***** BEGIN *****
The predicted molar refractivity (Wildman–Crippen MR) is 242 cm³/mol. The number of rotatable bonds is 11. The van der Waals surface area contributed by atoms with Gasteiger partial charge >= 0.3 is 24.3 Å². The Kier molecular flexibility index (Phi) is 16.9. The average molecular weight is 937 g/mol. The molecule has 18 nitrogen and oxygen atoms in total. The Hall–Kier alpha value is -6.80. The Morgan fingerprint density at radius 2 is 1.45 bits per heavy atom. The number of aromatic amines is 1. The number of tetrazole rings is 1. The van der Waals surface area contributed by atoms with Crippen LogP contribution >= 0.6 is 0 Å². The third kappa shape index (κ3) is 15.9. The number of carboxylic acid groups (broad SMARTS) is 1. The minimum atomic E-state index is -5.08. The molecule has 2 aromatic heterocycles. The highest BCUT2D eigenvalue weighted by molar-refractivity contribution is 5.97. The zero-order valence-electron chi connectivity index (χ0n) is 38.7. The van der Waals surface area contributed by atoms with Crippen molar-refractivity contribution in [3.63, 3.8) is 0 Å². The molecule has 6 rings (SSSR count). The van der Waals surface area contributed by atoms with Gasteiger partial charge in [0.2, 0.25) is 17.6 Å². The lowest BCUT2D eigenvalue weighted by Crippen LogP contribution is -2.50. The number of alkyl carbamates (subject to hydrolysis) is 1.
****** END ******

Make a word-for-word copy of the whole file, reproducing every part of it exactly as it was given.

The predicted molar refractivity (Wildman–Crippen MR) is 242 cm³/mol. The number of rotatable bonds is 11. The van der Waals surface area contributed by atoms with Gasteiger partial charge >= 0.3 is 24.3 Å². The Kier molecular flexibility index (Phi) is 16.9. The average molecular weight is 937 g/mol. The molecule has 18 nitrogen and oxygen atoms in total. The Hall–Kier alpha value is -6.80. The Morgan fingerprint density at radius 2 is 1.45 bits per heavy atom. The number of aromatic amines is 1. The number of tetrazole rings is 1. The van der Waals surface area contributed by atoms with Crippen LogP contribution >= 0.6 is 0 Å². The third kappa shape index (κ3) is 15.9. The number of carboxylic acid groups (broad SMARTS) is 1. The minimum atomic E-state index is -5.08. The molecule has 2 aromatic heterocycles. The highest BCUT2D eigenvalue weighted by molar-refractivity contribution is 5.97. The zero-order valence-electron chi connectivity index (χ0n) is 38.7. The van der Waals surface area contributed by atoms with Crippen molar-refractivity contribution in [3.63, 3.8) is 0 Å². The molecule has 6 rings (SSSR count). The van der Waals surface area contributed by atoms with Gasteiger partial charge in [0.2, 0.25) is 17.6 Å². The lowest BCUT2D eigenvalue weighted by Crippen LogP contribution is -2.50. The number of alkyl carbamates (subject to hydrolysis) is 1.